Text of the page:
Is Your Puppy Teething?
There is nothing cuter than a puppy and nothing quite as harsh as the bite of a puppy tooth. Luckily, at around 3 months of age, they start losing these little daggers. Unfortunately though, that brings up a whole other problem, teething.
Teething can be a difficult time in your puppies life and your life, but you can get through it. Before long, it will just be another benchmark in your puppies life.
The Process Of Puppy Teething
By about 4 weeks of age, your puppy will have a full set of puppy teeth. You will quickly find that these short lived chompers are menacingly sharp. Nothing can cut through you like a puppy tooth.
At about the 3 to 4 month mark, luckily, these teeth start to come out. That does bring with it some drama though. This can be a tough time on your puppy and they will likely experience a bit of pain and irritation. This will lead them to essentially want to put everything that they can in their mouth to ease their discomfort.
As frustrating as this time can be, you will get through it. Here are some tips to help you along the way.
The first thing that you need to do is be prepared for the intense desire to chew that your puppy will have. This means that you should have a variety of chew toys on hand and ready to go.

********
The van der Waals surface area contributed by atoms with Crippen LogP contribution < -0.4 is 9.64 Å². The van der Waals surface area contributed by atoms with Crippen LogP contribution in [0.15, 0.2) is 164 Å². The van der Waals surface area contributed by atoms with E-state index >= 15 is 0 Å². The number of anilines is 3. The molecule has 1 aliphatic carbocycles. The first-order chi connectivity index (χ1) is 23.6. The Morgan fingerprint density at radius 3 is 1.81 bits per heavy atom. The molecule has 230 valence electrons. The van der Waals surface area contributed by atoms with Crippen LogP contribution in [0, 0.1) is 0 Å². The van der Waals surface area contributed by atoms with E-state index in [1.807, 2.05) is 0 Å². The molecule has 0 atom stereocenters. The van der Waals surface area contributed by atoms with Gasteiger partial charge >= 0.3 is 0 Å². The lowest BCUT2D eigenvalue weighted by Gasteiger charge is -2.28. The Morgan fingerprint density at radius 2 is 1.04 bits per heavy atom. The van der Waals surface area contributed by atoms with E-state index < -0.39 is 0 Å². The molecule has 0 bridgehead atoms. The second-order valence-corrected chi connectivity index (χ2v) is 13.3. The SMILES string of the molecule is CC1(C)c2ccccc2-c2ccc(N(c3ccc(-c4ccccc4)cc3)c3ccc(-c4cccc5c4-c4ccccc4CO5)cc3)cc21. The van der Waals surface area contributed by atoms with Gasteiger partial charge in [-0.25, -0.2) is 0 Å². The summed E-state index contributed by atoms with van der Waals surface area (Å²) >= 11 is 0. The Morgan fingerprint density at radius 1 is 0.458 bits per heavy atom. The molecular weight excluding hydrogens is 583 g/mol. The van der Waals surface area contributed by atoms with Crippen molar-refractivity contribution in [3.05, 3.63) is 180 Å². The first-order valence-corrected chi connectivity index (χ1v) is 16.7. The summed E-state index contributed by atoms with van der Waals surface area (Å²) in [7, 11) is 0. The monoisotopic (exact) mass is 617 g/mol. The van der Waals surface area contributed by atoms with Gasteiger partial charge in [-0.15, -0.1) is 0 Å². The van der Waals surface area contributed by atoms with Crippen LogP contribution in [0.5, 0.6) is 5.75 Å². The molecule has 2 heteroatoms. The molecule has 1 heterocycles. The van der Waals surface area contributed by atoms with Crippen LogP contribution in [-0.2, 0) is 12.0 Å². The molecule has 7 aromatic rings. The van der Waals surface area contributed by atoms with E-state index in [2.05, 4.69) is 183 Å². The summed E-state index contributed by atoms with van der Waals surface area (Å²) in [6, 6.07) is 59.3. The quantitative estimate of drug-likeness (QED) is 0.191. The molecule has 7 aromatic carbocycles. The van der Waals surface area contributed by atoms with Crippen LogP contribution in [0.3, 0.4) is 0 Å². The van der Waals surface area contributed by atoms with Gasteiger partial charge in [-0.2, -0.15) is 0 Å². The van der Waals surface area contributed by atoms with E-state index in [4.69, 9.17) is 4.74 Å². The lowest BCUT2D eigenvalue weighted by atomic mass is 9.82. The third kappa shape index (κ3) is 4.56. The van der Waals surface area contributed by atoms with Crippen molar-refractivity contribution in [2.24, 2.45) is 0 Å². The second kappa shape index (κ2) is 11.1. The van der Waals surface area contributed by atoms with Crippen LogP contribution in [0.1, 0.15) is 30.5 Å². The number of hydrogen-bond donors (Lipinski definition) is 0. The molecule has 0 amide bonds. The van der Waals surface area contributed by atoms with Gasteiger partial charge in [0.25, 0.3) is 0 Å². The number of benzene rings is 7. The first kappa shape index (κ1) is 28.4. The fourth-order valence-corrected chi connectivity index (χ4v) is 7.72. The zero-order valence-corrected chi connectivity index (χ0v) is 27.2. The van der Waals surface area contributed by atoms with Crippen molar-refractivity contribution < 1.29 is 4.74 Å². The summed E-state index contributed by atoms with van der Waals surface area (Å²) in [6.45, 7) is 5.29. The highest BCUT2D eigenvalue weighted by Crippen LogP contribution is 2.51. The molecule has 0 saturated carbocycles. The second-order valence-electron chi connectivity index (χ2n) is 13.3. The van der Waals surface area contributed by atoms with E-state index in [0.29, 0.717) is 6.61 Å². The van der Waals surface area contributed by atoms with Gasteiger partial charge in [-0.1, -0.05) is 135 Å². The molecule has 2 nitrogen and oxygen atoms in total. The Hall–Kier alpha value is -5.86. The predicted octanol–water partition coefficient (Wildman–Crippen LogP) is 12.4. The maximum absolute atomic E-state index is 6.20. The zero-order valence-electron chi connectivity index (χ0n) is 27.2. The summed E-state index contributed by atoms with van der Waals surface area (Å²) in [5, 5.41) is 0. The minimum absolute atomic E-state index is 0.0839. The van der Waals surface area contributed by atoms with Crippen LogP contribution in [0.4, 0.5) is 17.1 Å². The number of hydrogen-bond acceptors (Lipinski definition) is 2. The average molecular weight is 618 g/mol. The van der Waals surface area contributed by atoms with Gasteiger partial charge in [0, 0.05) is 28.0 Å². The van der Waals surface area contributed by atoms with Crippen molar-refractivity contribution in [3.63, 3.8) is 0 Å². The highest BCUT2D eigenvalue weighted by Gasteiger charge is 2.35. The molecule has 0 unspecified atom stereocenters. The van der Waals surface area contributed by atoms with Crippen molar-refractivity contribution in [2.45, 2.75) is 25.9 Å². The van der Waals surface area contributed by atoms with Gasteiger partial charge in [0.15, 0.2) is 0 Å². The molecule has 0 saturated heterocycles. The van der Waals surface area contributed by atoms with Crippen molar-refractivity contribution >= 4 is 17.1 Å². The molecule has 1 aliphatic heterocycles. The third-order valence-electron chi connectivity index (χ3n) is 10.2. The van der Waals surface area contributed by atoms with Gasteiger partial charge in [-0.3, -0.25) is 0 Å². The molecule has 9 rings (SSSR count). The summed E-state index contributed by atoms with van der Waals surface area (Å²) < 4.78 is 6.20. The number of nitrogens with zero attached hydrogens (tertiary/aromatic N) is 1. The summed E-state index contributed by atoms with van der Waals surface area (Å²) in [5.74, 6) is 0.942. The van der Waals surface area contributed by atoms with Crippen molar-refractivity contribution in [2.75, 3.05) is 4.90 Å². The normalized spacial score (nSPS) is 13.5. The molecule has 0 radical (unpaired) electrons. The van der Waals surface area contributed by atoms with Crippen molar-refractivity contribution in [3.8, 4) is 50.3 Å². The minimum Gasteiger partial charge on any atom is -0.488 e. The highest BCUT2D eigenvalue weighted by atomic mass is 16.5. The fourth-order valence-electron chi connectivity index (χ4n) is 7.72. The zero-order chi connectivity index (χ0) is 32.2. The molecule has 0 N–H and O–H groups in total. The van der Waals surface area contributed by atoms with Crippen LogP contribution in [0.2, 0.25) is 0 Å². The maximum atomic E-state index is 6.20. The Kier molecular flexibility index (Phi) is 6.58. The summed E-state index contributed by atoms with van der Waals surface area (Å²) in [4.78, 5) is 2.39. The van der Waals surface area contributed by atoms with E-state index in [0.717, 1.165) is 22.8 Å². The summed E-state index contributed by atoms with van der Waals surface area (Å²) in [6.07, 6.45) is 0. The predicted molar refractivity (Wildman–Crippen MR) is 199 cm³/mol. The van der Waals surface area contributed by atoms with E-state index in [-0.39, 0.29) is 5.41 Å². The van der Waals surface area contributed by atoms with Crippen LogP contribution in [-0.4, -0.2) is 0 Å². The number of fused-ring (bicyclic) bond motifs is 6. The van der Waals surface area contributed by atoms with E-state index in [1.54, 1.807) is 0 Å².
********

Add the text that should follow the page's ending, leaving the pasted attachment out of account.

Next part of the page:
One of my favorites is the line of toys by Kong. These are not only durable but entertaining. They also come in a variety of sizes making them suitable for everything from a French Bulldog pup to a full grown Irish Wolfhound. Many of them can be filled with treats that reward your dog for being patient and persistent. Most dogs, during their teething period, can literally chew on these bones for hours. If they are chewing on their Kong, they are not chewing on your shoes.
Another good option is frozen treats. This could be as simple as a frozen carrot or bagel. It allows them to get their chewing urge out with the soothing comfort of cold.
Try to have a variety of teething treats available. A little extra money spent here could save you hundreds of dollars in unchewed personal property. The only caveat with chewing treats is that you should avoid rawhide, especially the kind with knotty ends. Rawhide can very easily get swallowed in chunks which can lead to an intestinal obstruction. An intestinal obstruction can sometimes be deadly and will always be expensive.
During this period in your puppies life, you need to be patient. Teething can be very uncomfortable and your puppy does not have a thumb to suck on. All they can do is put things in their mouth. it is your responsibility to show them the right things.
Always be prepared with a proper chew toy. When your puppy starts to chew on something inappropriate, simply correct them and give them the proper toy. When they begin to chew on it, praise them.
Once They Are Done
When your puppy is done teething, the work is not over. Now you have to take care of their permanent adult teeth just like you take car of yours. This means coming up with a cleaning regiment.
Ideally, you want to brush your dogs teeth, but even something as simple as a daily dental bone can go a long way towards maintaining dental health.